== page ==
Omegatron 10 years, 10 months ago

"What about the ref that made that tackle in college football last year? What do you charge him with?"

jayhawkintx73 10 years, 10 months ago

Every time the Mizzou fans boo a call that actually wasn't a bad call, they should be made to pay for the ticket to the game again. That would stop that bs quickly. Mizzou fans whined all during the first half about the refs while their team was missing layups, not getting back on defense, and making bad plays. And then when the score at the half was 45-19, they still thought they were equals to Kansas because it was a season split. Kansas dominates the series. Thats why we tell Kansas State fans "you call it a rivalry, we call it domination!"

jayhawkintx73 10 years, 10 months ago

jayhawkjim80, It could be a good piece of legislation, but if an umpire in Baseball chests up to a manager after a little criticism, they should also be held accountable for initiating the contact. And one thing that really pisses me off about Baseball is that each umpire has a different strike zone. The rule book only has one strike zone. If their job is to enforce to rule, ENFORCE THE RULE. If its not a strike in the rule book, its not a strike, and vice versa. If a guy in the NBA takes 3 steps, its traveling, BLOW THE WHISTLE! I'm not trying to tell them to be perfect, but enforce the rules when you see them broken during the play of the game. Referees aren't subjected to a press conference after a game, but should be. That might also stop much of the anger if a Ref has to answer to a bad call he/she made during the game. Or if they had to explain their ruling to the Fans. So far, the best officials in all of sports are in Football, they make the fewest mistakes, and when they do make them they have improved on getting help to make sure its the right call. If its the right call, no one will be mad. In basketball, the single hardest play to call is differentiating between a charging foul(offensive) to blocking(defensive). I have learned to never question them on this because they are so close and in full speed very hard to tell. Referees are a part of the game, and sometimes, very rarely, they do change the outcome of a game on a very controversial call. At the very least, these officials should review the tapes and learn now to officiate better, just like players have to to improve how they play the game. And if the officials make blatant errors, they should also be held accountable for that. Just one example, when an Umpire rings up a batter on strike 3 when the ball is 6 inches off the plate. I know the ball is traveling very fast, but 6 inches from as close as they are is not that hard to know, ITS NOT A STRIKE. Make the pitchers throw a strike, and don't give em 6 inches off the edge. That is blatant disregard for the integrity of the game.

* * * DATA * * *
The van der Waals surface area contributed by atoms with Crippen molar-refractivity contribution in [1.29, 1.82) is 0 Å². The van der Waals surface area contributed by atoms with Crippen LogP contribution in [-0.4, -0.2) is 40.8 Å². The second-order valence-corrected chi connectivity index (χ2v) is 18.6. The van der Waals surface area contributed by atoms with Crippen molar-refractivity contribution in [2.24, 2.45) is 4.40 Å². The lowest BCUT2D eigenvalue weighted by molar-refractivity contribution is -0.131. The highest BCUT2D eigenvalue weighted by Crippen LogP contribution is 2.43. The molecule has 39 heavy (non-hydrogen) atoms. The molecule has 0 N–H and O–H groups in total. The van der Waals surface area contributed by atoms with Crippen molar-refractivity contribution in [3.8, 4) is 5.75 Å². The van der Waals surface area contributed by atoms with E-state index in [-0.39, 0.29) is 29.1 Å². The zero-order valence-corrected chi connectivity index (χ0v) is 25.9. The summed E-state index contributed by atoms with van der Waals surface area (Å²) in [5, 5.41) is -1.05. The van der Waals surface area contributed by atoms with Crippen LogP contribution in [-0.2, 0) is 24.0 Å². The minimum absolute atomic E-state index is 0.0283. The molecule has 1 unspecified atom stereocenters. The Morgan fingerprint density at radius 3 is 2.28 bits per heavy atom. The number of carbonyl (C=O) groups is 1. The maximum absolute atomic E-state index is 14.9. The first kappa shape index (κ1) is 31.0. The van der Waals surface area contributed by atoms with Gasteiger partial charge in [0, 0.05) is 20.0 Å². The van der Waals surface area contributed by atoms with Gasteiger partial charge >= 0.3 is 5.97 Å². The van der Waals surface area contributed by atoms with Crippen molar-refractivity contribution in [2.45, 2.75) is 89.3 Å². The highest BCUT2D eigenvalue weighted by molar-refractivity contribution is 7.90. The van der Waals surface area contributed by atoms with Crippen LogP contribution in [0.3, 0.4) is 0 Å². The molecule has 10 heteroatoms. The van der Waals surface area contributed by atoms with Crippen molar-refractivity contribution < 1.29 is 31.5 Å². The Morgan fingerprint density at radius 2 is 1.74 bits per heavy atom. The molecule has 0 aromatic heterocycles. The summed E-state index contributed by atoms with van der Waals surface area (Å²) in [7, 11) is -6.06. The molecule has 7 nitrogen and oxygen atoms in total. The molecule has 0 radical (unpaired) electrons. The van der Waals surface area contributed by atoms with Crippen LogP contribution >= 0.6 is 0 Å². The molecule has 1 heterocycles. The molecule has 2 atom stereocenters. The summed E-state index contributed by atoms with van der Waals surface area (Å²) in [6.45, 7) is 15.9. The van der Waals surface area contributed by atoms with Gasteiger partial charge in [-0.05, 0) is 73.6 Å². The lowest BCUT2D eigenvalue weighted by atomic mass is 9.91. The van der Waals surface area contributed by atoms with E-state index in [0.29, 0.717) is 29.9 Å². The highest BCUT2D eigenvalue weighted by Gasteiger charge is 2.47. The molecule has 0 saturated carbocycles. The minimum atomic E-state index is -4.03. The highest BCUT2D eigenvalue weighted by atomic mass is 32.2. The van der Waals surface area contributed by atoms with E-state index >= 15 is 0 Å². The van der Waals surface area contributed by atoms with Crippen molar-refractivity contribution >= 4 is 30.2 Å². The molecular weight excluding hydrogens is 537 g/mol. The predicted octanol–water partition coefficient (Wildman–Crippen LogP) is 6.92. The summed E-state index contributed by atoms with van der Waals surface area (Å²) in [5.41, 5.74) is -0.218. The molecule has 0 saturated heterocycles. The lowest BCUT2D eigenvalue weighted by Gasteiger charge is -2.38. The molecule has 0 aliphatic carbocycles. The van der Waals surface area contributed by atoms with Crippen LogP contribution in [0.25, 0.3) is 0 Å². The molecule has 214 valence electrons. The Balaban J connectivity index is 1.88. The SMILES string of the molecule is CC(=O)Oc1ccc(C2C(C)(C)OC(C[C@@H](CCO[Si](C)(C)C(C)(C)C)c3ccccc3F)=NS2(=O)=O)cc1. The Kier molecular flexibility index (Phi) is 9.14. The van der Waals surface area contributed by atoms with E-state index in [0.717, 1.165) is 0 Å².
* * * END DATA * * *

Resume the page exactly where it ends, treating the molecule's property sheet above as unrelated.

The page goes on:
Jim Pendleton 10 years, 10 months ago

intx73 - I can't disagree with any of your comments. They are points well taken. I particularly agree with the fact that all officials should be held accountable after each event, and it bothers me that coaches and players can't openly comment about officials without getting fined or suspended. I don't think coaches/players should openly say this ref sucks, etc. but they should be able to comment on calls. Maybe then the officials would comment on why a call went a certain way and what the rule is.

While I agree that officials do occasionally instigate contact, it is more often the other way around. Once in awhile you do see a league crack down on officials for this sort of behavior, but it needs to be more so. The coach/player is the one who generally starts the argument, but the official needs to keep his wits about him and be professional about the whole thing.

While this legislation is directed mostly to protect officials, the other thing there is way too much of is parents getting into it with their kid's coaches. If you have a comment to make to them, make it in a civilized manner, but don't get into a public argument or fight because you don't like the way your kid is being used. There have been some legal issues over the years in this regard as well, which is a real shame.